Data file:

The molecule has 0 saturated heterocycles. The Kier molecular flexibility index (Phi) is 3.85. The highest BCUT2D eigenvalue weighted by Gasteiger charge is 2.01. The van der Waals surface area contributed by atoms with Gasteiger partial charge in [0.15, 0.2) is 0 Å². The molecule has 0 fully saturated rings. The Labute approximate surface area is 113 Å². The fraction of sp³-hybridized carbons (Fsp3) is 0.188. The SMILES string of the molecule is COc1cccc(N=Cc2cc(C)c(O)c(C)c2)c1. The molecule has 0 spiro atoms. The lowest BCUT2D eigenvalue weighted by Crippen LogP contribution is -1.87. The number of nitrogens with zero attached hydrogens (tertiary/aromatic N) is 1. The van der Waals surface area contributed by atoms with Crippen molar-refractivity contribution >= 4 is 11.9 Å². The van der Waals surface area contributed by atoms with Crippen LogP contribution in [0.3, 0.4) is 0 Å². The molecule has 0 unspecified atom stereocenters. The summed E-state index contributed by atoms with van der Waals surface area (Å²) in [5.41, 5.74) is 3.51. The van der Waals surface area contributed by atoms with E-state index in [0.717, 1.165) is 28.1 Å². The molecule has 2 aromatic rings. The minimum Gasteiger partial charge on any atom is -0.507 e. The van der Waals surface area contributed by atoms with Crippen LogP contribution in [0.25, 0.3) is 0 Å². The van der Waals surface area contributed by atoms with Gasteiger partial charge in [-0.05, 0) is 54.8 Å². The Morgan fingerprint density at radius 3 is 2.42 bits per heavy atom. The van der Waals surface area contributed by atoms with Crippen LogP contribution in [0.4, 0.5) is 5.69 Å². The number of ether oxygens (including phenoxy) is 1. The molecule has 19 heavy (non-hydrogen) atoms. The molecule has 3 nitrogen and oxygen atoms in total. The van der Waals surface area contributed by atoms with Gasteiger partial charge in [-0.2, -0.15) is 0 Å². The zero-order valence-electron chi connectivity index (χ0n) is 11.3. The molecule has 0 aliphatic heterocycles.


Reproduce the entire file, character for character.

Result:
The molecule has 0 saturated heterocycles. The Kier molecular flexibility index (Phi) is 3.85. The highest BCUT2D eigenvalue weighted by Gasteiger charge is 2.01. The van der Waals surface area contributed by atoms with Gasteiger partial charge in [0.15, 0.2) is 0 Å². The molecule has 0 fully saturated rings. The Labute approximate surface area is 113 Å². The fraction of sp³-hybridized carbons (Fsp3) is 0.188. The SMILES string of the molecule is COc1cccc(N=Cc2cc(C)c(O)c(C)c2)c1. The molecule has 0 spiro atoms. The lowest BCUT2D eigenvalue weighted by Crippen LogP contribution is -1.87. The number of nitrogens with zero attached hydrogens (tertiary/aromatic N) is 1. The van der Waals surface area contributed by atoms with Crippen molar-refractivity contribution >= 4 is 11.9 Å². The van der Waals surface area contributed by atoms with Crippen LogP contribution in [0.3, 0.4) is 0 Å². The molecule has 0 unspecified atom stereocenters. The summed E-state index contributed by atoms with van der Waals surface area (Å²) in [5.41, 5.74) is 3.51. The van der Waals surface area contributed by atoms with E-state index in [0.717, 1.165) is 28.1 Å². The molecule has 2 aromatic rings. The minimum Gasteiger partial charge on any atom is -0.507 e. The van der Waals surface area contributed by atoms with Crippen LogP contribution in [0.25, 0.3) is 0 Å². The van der Waals surface area contributed by atoms with Gasteiger partial charge in [-0.05, 0) is 54.8 Å². The Morgan fingerprint density at radius 3 is 2.42 bits per heavy atom. The van der Waals surface area contributed by atoms with Crippen LogP contribution in [0.4, 0.5) is 5.69 Å². The number of ether oxygens (including phenoxy) is 1. The molecule has 19 heavy (non-hydrogen) atoms. The molecule has 3 nitrogen and oxygen atoms in total. The van der Waals surface area contributed by atoms with Gasteiger partial charge in [-0.2, -0.15) is 0 Å². The zero-order valence-electron chi connectivity index (χ0n) is 11.3. The molecule has 0 aliphatic heterocycles.